North Carolina’s Outer Banks are barrier islands that jut out into the Atlantic Ocean. Essentially, these migrating sandbars act as buffers between the mainland and the sea. A product of rising sea levels and storms, they barely protrude above the waters and exist in one of the most changeable and dynamic environments on the planet.
A variety of natural forces come together off these barrier islands where the Gulf Stream, rising from the south, and an extension of the Labrador Current, moving down from the north, meet. Historical shipping lanes followed these two currents, therefore reducing the length of their voyage. Winds blowing from the northeast or the southwest at Cape Hatteras form longshore currents that carry sand and deposit it at the Cape to form Diamond Shoals.
Severe weather impacts
Storms, which form offshore, can produce strong winds and big waves that can move a ship onto these infamous sandbars. Shoals can extend 30-50 meters or more into the Atlantic. This geologic phenomenon creates a shoreline and lengths of unnavigable water that are difficult to determine from a distance. These shallow, sandy areas long have constituted an enormous danger to passing ships. Charting a course around or straight through them, crews gambled they could reach deep water before a storm broke. Summer and fall hurricanes as well as winter and spring nor’easters wreaked havoc on ships. Many a vessel had her sails torn out, mast snapped like kindling, and anchors dragged until coming to rest, like a sitting duck, on sand, or sinking into the sea. A ship perched partially on sand and partially on water and affected by powerful wind and waves bends in ways that are unnatural to its design and deadly to its passengers. Together shoals and storms have been the deathblow of many a vessel and sailor.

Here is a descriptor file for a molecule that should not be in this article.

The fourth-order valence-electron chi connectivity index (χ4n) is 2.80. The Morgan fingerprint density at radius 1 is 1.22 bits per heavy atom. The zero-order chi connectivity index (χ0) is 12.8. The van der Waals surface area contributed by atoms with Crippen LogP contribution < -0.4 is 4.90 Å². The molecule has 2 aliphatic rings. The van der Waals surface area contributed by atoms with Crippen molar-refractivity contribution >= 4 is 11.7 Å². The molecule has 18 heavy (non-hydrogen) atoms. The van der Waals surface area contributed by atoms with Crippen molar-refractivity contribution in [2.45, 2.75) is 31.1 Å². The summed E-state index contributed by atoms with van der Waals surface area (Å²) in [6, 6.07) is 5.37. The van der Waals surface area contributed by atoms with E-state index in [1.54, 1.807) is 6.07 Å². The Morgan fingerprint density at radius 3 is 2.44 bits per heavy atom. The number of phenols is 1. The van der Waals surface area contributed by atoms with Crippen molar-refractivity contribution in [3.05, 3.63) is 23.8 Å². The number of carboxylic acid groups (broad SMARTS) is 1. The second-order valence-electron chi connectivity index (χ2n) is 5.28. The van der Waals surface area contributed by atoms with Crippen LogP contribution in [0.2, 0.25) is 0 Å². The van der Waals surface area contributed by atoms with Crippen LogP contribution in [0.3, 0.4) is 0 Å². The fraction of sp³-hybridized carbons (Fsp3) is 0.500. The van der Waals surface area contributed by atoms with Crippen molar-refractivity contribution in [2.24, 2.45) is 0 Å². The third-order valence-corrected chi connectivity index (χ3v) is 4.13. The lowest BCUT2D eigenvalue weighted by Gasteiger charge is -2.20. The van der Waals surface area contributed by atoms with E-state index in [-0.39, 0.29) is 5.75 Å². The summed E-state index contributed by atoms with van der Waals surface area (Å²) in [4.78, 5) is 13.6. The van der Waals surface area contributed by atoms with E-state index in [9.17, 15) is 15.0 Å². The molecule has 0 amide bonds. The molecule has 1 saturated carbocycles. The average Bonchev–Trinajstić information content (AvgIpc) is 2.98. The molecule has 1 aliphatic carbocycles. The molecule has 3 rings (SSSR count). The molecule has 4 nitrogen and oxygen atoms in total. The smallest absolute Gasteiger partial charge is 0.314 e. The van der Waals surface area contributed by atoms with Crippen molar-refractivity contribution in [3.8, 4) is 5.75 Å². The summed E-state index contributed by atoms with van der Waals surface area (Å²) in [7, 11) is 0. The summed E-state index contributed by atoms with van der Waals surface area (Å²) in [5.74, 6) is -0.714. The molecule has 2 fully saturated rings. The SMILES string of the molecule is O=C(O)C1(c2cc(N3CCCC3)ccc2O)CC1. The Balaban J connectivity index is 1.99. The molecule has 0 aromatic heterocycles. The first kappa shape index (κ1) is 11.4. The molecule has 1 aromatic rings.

In addition to severe weather and navigational error, other human factors caused wrecks. Piracy and acts of war along the Outer Banks have accounted for hundreds of wrecks throughout our nation’s history. In both World Wars, German U-boats sank thousands of tons of shipping. Residents of Hatteras during World War II still recount the sight of the night sky filled with flaming debris of a freighter or tanker and its groan as it slipped to the bottom of the ocean. They remember shuttering homes so they would not become bright targets in the dark nightscape.